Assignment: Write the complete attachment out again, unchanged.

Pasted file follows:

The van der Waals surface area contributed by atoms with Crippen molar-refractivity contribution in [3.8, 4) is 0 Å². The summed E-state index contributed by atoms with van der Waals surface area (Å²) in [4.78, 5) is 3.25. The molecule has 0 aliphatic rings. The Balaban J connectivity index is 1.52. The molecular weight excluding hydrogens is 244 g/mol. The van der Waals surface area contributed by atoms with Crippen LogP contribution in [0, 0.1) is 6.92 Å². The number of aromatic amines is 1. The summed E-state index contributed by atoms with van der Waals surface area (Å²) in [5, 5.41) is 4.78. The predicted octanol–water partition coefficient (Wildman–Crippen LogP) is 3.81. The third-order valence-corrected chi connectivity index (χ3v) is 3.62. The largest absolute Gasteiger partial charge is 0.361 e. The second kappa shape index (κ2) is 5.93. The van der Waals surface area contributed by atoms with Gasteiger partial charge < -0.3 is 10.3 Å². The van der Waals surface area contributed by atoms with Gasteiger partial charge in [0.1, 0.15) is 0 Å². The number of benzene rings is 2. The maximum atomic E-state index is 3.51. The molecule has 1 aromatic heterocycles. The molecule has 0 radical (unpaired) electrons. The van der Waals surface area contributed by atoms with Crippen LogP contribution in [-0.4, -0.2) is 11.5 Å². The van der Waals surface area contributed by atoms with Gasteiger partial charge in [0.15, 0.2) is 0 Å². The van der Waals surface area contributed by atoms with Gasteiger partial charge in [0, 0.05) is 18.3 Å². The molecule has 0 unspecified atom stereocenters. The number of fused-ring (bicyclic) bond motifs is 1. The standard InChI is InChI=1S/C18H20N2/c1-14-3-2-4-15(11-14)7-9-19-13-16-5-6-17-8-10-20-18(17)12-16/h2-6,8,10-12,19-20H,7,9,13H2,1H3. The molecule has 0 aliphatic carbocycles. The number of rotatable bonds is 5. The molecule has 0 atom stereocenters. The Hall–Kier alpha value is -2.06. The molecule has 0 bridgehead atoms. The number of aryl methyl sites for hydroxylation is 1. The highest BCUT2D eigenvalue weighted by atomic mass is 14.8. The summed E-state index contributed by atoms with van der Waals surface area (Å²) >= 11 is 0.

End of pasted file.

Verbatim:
The van der Waals surface area contributed by atoms with Crippen molar-refractivity contribution in [3.8, 4) is 0 Å². The summed E-state index contributed by atoms with van der Waals surface area (Å²) in [4.78, 5) is 3.25. The molecule has 0 aliphatic rings. The Balaban J connectivity index is 1.52. The molecular weight excluding hydrogens is 244 g/mol. The van der Waals surface area contributed by atoms with Crippen LogP contribution in [0, 0.1) is 6.92 Å². The number of aromatic amines is 1. The summed E-state index contributed by atoms with van der Waals surface area (Å²) in [5, 5.41) is 4.78. The predicted octanol–water partition coefficient (Wildman–Crippen LogP) is 3.81. The third-order valence-corrected chi connectivity index (χ3v) is 3.62. The largest absolute Gasteiger partial charge is 0.361 e. The second kappa shape index (κ2) is 5.93. The van der Waals surface area contributed by atoms with Gasteiger partial charge < -0.3 is 10.3 Å². The van der Waals surface area contributed by atoms with Gasteiger partial charge in [0.1, 0.15) is 0 Å². The number of benzene rings is 2. The maximum atomic E-state index is 3.51. The molecule has 1 aromatic heterocycles. The molecule has 0 radical (unpaired) electrons. The van der Waals surface area contributed by atoms with Crippen LogP contribution in [-0.4, -0.2) is 11.5 Å². The van der Waals surface area contributed by atoms with Gasteiger partial charge in [0.15, 0.2) is 0 Å². The van der Waals surface area contributed by atoms with Gasteiger partial charge in [0, 0.05) is 18.3 Å². The molecule has 0 unspecified atom stereocenters. The number of fused-ring (bicyclic) bond motifs is 1. The standard InChI is InChI=1S/C18H20N2/c1-14-3-2-4-15(11-14)7-9-19-13-16-5-6-17-8-10-20-18(17)12-16/h2-6,8,10-12,19-20H,7,9,13H2,1H3. The molecule has 0 aliphatic carbocycles. The number of rotatable bonds is 5. The molecule has 0 atom stereocenters. The Hall–Kier alpha value is -2.06. The molecule has 0 bridgehead atoms. The number of aryl methyl sites for hydroxylation is 1. The highest BCUT2D eigenvalue weighted by atomic mass is 14.8. The summed E-state index contributed by atoms with van der Waals surface area (Å²) >= 11 is 0.